RICHMOND, Va. -- Forced to face a tragic reality far too early, best friends Natalie Raihall and Parker Sears consider their own mortality.
"She was always easy going and quick to smile bringing positivity to those around her," Raihall said as she read her own obituary. "She will be missed by all who knew and loved her."
Thankfully, it wasn't real.
"It was quite emotional. My mom definitely teared up a little bit, and then my dad came and read it, and he definitely teared up," Raihall said.
The obituary was part of a school assignment at James River High School where Raihall and a handful of other students played the "walking dead" for a day.
"I was pulled out of first period, I got my obituary read to my first period," Raihall said.
Raihall and her peers were examples of students killed in impaired or distracted driving crashes.
"My dad literally cried so hard," Raihall said before being interrupted by Sears who said "stop, I can't imagine you dead," before giving her friend a hug.
The assignment coincided with a presentation by VCU Health and Chesterfield first responders about what could happen if you drive while drunk or high, or while distracted.
"No pulse we're going to call time of death," a nurse participating in the presentation said.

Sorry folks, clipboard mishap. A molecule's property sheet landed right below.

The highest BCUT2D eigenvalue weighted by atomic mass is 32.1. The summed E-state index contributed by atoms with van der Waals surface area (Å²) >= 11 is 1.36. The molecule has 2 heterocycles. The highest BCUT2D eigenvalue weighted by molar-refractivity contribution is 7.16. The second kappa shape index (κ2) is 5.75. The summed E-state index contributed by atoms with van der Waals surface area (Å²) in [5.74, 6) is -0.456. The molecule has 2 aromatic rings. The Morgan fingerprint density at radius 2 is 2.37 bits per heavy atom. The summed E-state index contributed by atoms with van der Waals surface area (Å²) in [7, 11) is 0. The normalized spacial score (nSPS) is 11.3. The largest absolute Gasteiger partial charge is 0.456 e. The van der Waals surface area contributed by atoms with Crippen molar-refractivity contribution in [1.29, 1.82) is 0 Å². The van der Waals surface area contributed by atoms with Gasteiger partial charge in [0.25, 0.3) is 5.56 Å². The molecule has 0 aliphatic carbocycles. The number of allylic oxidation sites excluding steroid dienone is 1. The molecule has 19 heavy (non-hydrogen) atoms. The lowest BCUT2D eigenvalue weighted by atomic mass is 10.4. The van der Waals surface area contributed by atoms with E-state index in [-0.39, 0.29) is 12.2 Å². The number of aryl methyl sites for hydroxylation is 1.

"Our driver would be transported down to the county jail where he would be charged with multiple charges," a Chesterfield County Police Officer participating in the presentation added.
Students then heard from Brad Hughes who was hit by a pickup truck while he helped with a car accident on the side of the Midlothian Turnpike.
"I remind people every day that in five seconds you can take a life and in five seconds you can ruin somebody's life," Hughes told the students.
Life lessons at an early age that will hopefully prevent tragedy in the future.
"You could take someone's life so easily, and that's on you for the rest of your life," Raihall said.
"It would be so heartbreaking. I don't know how people deal with anything after that," Sears said.
The James River High School program was organized by Project IMPACT, a VCU Health Injury and Violence Prevention Program that trains 5,000 teenagers a year to avoid distracted driving and other avoidable trauma.
Project IMPACT visits local high schools to stage a car crash scene with firefighters, EMS, and police, as well as a trauma surgery, on high school property. After hands-on demonstrations, a trauma survivor speaks to the students.
“Our ultimate goal at VCU is to not see students come to our ER, and not see so many injuries that are preventable, to reduce deaths among youth, that's the ultimate goal,” Jerry Van Harris, program coordinator for Project IMPACT, said.
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